11 Questions: David Lofgren

David Lofgren on drums.
Photo by Kenneth Kearney

interview by Brent Cole

photo by Kenneth Kearney

The first time I met David was many years ago… ha! actually, it wasn’t, it was in May when David had me over at Binary Studio to be on his podcast. I’d been in touch with him times before, but this was when we got to chat face to face – and David was damn delightful.

It didn’t take long for me to realize in our conversations that he was the real deal – an example of what makes Bellingham’s music scene so damn cool.

And with that, may I introduce you to David Lofgren.

 

Who are you and where did you come from? Please tell us about yourself.

My name is David Pender Lofgren. I grew up in New England, in the town of Kittery Point, Maine.

You’ve recently started a long form interview based podcast on the Bellingham music scene – what was the inspiration in getting that going?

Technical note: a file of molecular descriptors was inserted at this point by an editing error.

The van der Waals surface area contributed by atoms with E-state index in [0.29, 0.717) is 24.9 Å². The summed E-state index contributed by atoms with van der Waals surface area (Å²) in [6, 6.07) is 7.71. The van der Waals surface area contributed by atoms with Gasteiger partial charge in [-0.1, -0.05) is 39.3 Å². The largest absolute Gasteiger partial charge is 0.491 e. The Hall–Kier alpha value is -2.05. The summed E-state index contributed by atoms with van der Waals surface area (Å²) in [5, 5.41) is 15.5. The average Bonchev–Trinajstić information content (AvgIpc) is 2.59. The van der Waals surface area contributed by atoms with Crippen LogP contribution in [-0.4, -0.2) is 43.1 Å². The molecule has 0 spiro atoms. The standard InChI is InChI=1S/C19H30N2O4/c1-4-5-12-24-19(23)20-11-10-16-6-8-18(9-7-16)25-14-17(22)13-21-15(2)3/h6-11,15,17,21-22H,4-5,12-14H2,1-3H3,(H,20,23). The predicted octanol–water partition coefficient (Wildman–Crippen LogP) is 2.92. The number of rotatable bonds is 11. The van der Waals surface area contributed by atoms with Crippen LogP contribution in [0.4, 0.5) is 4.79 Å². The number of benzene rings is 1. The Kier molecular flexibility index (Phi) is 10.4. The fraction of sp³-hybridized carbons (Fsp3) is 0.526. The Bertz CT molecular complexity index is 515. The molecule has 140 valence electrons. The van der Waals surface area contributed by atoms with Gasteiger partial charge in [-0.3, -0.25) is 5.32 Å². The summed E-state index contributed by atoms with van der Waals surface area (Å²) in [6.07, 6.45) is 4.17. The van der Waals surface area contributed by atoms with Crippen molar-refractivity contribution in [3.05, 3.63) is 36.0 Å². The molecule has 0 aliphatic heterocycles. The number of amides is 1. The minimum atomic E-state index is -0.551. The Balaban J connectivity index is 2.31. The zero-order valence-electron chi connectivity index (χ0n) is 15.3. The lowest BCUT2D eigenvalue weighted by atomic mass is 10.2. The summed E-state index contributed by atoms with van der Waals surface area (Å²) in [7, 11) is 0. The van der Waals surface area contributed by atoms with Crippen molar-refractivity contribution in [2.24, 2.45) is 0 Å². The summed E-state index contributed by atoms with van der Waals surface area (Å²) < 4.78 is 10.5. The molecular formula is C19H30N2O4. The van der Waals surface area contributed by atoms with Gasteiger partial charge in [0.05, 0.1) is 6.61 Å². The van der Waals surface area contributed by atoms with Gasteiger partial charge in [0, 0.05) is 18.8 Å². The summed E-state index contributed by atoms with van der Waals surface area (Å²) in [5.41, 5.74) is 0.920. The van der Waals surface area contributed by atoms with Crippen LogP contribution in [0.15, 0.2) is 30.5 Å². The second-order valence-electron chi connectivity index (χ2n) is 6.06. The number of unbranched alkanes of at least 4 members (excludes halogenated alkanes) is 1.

I have been wanting to produce a podcast for years. Like a lot of folks getting into podcasting these days, I fell in love with audio storytelling when I started listening to This American Life and, later, Radiolab. I was constantly impressed with the producers’ abilities to create such a compelling and immersive experience.

I have day-dreamed about all of the different podcasts that I would like to produce, but I was always overwhelmed with ideas and short on time. I eventually started discussing my idea to produce some sort of podcast with friends and got a lot of encouragement to take the leap. My fiancée Alie encouraged me to attend a podcasting conference in Seattle this past winter, which gave me some good inspiration, and finally I put out a call on Facebook looking for a sound engineer that was interested in collaborating. As soon as I saw Andy Rick’s response, I knew that this thing was a possibility. I’m really lucky to have him involved in the project.

As for the format and focus of the podcast, I knew that there would be a steep learning curve. Andy and I agreed that we wanted to put out a high-quality, professional sounding product from the beginning, and so we decided to keep it relatively simple. I have been playing music in Bellingham for a decade now so I have connections to these people. I have always loved listening to great interviewers talk to inspiring people. I’m now learning how hard it is to create those compelling conversations, but I’m having a great time!